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September 12, 2017 10:19 PM

Edith Windsor, the same-sex marriage activist who served as the lead plaintiff in the 2013 Supreme Court case that overturned the Defense of Marriage Act, died Tuesday at 88-years-old.

A cause has not been specified, but her lawyer, Robbie Caplan, confirmed to BuzzFeed News that she died peacefully in Manhattan.

Former president Barack Obama released a statement following news of Windsor’s death.

“America’s long journey towards equality has been guided by countless small acts of persistence, and fueled by the stubborn willingness of quiet heroes to speak out for what’s right,” he wrote. “Few were as small in stature as Edie Windsor – and few made as big a difference to America.”

“I had the privilege to speak with Edie a few days ago, and to tell her one more time what a difference she made to this country we love.  She was engaged to her partner, Thea, for forty years. After a wedding in Canada, they were married for less than two,” Obama continued. “But federal law didn’t recognize a marriage like theirs as valid – which meant that they were denied certain federal rights and benefits that other married couples enjoyed.  And when Thea passed away, Edie spoke up – not for special treatment, but for equal treatment – so that other legally married same-sex couples could enjoy the same federal rights and benefits as anyone else … Michelle and I offer our condolences to her wife, Judith, and to all who loved and looked up to Edie Windsor.”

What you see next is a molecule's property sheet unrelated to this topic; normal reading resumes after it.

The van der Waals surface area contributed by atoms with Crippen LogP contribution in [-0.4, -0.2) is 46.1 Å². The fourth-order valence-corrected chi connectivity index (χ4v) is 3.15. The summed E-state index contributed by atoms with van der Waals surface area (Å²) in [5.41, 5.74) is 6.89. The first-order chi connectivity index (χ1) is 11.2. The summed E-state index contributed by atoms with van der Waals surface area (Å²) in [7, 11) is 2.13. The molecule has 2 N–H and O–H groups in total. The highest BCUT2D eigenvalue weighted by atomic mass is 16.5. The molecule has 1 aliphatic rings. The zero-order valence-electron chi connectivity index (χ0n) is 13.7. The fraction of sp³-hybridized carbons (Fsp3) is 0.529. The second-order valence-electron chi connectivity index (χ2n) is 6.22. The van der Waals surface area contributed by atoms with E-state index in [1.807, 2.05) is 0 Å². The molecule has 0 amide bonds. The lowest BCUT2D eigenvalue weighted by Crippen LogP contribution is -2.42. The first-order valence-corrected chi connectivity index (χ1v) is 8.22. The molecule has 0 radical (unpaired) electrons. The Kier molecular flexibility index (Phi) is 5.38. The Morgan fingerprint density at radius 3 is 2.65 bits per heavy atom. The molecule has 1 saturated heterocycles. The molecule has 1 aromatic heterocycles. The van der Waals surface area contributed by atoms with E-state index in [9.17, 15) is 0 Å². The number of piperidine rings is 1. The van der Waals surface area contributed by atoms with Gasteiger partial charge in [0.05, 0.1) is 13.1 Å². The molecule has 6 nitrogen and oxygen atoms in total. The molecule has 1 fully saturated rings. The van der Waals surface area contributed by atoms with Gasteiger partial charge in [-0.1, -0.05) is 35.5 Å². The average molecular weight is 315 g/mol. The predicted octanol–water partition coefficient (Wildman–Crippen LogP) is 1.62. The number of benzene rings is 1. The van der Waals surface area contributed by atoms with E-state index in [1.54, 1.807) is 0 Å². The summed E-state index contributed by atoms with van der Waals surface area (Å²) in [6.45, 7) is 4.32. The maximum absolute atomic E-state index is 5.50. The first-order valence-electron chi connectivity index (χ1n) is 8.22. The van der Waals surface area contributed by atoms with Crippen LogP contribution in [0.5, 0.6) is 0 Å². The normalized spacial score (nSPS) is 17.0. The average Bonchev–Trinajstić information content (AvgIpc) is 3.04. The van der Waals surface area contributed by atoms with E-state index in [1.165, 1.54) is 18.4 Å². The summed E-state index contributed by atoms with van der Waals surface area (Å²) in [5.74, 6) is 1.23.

Celebrities including Andy Cohen, Rosie O’Donnell, and Chelsea Clinton mourned Windsor on social media Tuesday and paid tribute to her monumental contributions to the fight for equality. See a round-up of reactions below.

Windsor’s contributions to LGBTQ causes, from gay rights marches in the 1970s to working with Senator Dianne Feinstein on a Respect for Marriage Act in 2011, touched those within and beyond her community. Her late-in-life court victory, which effectively legalized same-sex marriage at the federal level, served as a fittingly seismic cap to a life of hard-fought activism.

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